2001 Toyota Sequoia
give it the full test, and it keeps coming back for more
As you might imagine, life here at Truck Trend is pretty strange. Various pickups, SUV, and vans are run through the revolving doors, barely giving us enough time to track test the vehicles, find a few good photo locations, and discern only the more obvious strengths and weaknesses. Our long-term test-vehicle program allows us to dive a little deeper into the rig--living with it for a year, exposing it to various work-duty situations, and even taking it on a few long-distance road trips.
Our long-term '01 Toyota Sequoia (last reported in the Jan./Feb. '02 issue of Truck Trend) has had an unusual life. We figure most Sequoias are put into the typical, family transportation mode and end up taking people to and from work, school, and weekend activities. Pretty boring. Our Sequoia has run the gantlet to Death Valley in mid-summer, played support vehicle for several 18-hour-day photo shoots, carried a full complement of craft services as a road-test chase vehicle, hauled half a nursery full of ground cover plants to and from a staffer's home, and been the high-abuse school bus for teens and preteens to boot.
Obviously, Toyota's answer to the Ford Expedition and Chevy Tahoe, the eight-passenger Sequoia has hulking mass, making it the largest Toyota sold in the U.S. Although the Land Cruiser offers a third row, those seats store poorly and don't provide for much real-use cargo capacity. We found our Sequoia's third row quite useable for adults, especially when factoring in the second-row flip-forward seats that make climbing into the "way back" less like climbing over monkey bars. Although heavy and awkward to carry and remove (we wouldn't mind seeing some type of wheeled mechanism), we like that the third-row seats are completely removable and make for a huge amount of cargo space in their absence. This was convenient in combination with the highly prized electric rolldown rear window when the Sequoia was used as a photo vehicle for magazine shoots and Motor Trend Television action shots. And if you've seen the size of our camera crew and the gear they haul, it's a good thing the Sequoia has a payload rating over 1300 lb.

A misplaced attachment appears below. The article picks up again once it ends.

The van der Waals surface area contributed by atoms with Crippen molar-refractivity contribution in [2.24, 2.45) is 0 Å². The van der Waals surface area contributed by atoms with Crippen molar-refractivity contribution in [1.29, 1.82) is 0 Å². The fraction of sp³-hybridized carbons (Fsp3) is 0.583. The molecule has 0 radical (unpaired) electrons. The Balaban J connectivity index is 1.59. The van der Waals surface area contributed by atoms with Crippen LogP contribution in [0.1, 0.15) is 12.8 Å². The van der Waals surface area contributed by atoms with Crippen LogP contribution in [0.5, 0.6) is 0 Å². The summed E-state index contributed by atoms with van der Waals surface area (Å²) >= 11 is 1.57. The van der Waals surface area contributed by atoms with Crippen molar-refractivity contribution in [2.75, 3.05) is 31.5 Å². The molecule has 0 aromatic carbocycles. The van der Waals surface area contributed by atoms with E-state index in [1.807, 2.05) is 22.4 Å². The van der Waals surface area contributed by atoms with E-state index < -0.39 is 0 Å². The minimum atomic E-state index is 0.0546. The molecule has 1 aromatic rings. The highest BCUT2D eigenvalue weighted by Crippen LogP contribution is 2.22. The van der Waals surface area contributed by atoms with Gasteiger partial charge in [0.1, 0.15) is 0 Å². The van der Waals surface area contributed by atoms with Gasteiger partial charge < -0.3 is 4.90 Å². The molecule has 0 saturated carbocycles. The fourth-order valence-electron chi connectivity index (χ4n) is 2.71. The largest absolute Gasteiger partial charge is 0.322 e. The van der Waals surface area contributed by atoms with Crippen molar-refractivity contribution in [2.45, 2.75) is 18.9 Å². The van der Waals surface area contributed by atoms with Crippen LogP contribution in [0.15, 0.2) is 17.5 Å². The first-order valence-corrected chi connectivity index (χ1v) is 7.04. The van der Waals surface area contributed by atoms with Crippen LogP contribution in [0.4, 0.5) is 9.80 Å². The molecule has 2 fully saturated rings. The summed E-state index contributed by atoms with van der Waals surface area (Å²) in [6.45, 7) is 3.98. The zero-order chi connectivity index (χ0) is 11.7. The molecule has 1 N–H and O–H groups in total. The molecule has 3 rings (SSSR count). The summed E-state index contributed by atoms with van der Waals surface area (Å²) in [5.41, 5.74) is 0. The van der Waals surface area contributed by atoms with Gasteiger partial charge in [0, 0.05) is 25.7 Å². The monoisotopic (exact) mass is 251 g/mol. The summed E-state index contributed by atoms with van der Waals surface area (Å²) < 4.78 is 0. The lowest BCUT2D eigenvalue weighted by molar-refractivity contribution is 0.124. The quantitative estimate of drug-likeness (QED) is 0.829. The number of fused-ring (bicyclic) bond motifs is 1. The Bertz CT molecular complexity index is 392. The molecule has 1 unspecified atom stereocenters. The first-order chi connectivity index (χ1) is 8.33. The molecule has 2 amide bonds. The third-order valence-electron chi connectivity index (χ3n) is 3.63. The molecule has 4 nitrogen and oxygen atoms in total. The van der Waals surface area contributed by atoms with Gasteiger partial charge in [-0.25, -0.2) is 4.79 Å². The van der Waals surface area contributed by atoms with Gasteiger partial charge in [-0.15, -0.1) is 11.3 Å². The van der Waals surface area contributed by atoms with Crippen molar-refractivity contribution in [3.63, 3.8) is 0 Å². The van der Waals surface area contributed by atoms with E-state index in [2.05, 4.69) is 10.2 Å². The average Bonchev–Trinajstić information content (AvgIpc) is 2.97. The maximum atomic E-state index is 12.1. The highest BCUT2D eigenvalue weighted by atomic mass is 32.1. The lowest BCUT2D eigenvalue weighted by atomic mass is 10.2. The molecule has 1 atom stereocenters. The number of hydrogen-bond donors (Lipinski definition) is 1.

We should note the coil springs usually found the bump stops over rough roads when we had loads at or near 800 lb -- a tradeoff for the Sequoia's softer, subtler ride when driven around town empty. Many of our testers made note of this point when commenting the vehicle looks huge from the outside, but drives and handles like something smaller in city traffic. Although the Sequoia's turning circle seems much larger than necessary, that might be a good thing for those who might be tempted to drive the big SUV as a more nimble compact.
The DOHC 4.7L V-8, according to our logbook, has quite a few fans. Clearly allowing for high-rpm horsepower, the Sequoia can easily surprise an unsuspecting driver if he's expecting a sluggish takeoff from a hulk. However, this is a 5000-lb-plus vehicle. That was most prominently demonstrated when we towed with the Sequoia or loaded it close to max payload. According to our finely tuned butt-dynos, the smallish V-8 seemed sensitive to heavy loads and high altitude, losing a noticeable amount of grade-climbing horsepower. Maybe that's not so surprising considering the dual-overhead-cam configuration at least a half liter smaller than other vehicles in its class.